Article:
Cost-Benefit Analysis of Utility-Scale Energy Storage is Promising

By: Ellen Shea, Analyst, EDF Climate Corps

ellen-shea-blog_blogI recently read a white paper by Chet Lyons of the Energy Strategies Group performing a cost-benefits analysis of utility companies purchasing battery storage systems vs. simple cycle gas-fired combustion turbines (CT). These CT systems are typically used to regulate peaking capacity. The article shows how storage systems can be a great solution for utilities companies to keep up to date with the changing trends in energy in the US.

Lyons states that as we shift to using more and more renewable energy sources (such as solar PV), the electricity grid needs to be able to be more flexible to the fluctuations in supply of wind, solar, etc. In other words, we have to be able to better support the peaking capacity of the grid.

The paper makes the case for using energy storage systems as a way to meet the peaking resource needs of the grid from renewables, and also as a way for utilities to recoup some lost revenues. Lyons examined a new flow battery storage system by ViZn Energy and found it to be more effective, faster, and more flexible than traditional CTs. Additionally, following solar PV’s trend of declining costs, he believes that in the next three years these battery storage systems will be cost competitive with CTs. 

In the paper, the graphic (pictured above) does a good job showing the benefits of battery storage vs. a CT.

There are several challenges Lyons outlines along the way. The biggest one is that currently storage systems are only cost beneficial for “vertical utilities,” meaning those that own generation, transmission, and distribution. Right now, less than half of the US population lives in these vertical utilities markets. The other markets will require policy changes to make it worthwhile for them to consider battery storage.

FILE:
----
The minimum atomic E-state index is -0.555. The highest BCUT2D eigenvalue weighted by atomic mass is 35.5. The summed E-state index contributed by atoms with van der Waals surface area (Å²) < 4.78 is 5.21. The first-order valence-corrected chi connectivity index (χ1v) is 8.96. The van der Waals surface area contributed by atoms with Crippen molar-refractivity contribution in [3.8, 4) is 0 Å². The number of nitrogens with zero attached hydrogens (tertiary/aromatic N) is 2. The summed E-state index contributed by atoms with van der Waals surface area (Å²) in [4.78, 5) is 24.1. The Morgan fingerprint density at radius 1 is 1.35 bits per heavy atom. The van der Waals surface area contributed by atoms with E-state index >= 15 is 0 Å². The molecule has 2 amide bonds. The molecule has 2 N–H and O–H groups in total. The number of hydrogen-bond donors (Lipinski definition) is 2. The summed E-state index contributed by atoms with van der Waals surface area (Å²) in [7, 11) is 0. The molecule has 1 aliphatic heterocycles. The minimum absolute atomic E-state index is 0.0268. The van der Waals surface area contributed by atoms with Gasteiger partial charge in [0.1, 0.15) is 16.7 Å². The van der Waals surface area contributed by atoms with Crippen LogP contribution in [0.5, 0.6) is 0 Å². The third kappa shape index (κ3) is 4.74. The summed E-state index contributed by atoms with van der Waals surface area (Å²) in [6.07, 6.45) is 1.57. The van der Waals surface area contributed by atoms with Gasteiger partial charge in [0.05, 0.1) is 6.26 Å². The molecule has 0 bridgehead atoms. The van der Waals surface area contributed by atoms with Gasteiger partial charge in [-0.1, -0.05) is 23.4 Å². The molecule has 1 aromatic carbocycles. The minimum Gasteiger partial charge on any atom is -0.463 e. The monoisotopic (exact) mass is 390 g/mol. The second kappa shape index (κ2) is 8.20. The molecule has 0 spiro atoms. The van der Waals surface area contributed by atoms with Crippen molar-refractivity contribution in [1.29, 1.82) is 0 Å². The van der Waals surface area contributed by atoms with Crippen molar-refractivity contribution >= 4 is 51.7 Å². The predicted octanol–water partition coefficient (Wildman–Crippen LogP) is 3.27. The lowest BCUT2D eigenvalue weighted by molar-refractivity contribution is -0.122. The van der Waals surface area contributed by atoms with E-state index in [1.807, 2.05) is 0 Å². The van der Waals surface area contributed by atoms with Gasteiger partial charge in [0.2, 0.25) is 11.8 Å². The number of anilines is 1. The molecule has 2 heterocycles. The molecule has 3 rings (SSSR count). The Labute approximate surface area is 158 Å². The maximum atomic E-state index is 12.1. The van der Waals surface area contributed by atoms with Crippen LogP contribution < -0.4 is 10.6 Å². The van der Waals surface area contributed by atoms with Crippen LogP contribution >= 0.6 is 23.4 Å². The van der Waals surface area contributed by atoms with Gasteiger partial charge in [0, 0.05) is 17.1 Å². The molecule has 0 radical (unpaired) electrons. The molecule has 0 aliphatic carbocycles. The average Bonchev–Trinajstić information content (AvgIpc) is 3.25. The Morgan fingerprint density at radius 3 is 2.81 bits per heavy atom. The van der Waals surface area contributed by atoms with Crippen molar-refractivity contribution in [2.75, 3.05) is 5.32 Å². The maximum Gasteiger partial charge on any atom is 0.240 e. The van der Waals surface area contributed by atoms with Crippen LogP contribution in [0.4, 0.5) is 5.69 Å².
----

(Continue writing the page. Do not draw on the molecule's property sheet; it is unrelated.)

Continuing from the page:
In summary, Lyons shows that in a few years battery storage will be a realistic solution for utility companies to meet the needs of peak load management for renewable energy resources on the grid, while still providing cost benefits to the utility companies. He also believes the shift to more renewables, combined with using this type of peaking capacity system, will cause a paradigm shift from the way utilities operate to a distributed power grid.

This article does a good job explaining how new technologies can help utility companies keep up with the changes in the energy market, as well as overcome issues related to fluctuating peak capacity and demand.

This post originally appeared on our EDF Climate Corps blog.

This entry was posted in Grid Modernization, Renewable Energy and tagged . Bookmark the permalink. Both comments and trackbacks are currently closed.


  1. David Wilson
    Posted November 6, 2014 at 1:19 am | Permalink

    re: “The biggest [challenge] is that currently storage systems are only cost beneficial for “vertical utilities,” meaning those that own generation, transmission, and distribution”

    Like batteries, our Exergy Storage System (thermal, for heating and cooling) has many benefits:

    1) by replacing centralized energy sources (most notably natural gas) with local energy sources
    2) by reducing the costs of delivering the energy
    3) by making the existing electricity generation more productive
    4) by shifting power demand from peak to off-peak periods
    5) by reducing the capital expenditures on systems that boost the rate of generation
    6) by reducing the costs of dealing with supply interruptions
    7) by reducing the GHG consequential costs such as “carbon taxes”

    These all accrue to the generators and distributors in the electricity system, not consumers or building owners. Convincing the Generation/Distribution entities (or the regulators) that financing the storage is in their (and the public’s) interest is proving difficult.

    • Ellen Shea
      Posted November 6, 2014 at 4:34 pm | Permalink

      Due to the complex nature of generation and distribution, there are a variety of obstacles to selling energy storage systems these days. We were excited to see in this analysis, though, signs that battery storage systems can provide peaking benefits and might become cost-effective and feasible in the next few years, particularly for vertical utilities. Thanks for your comment!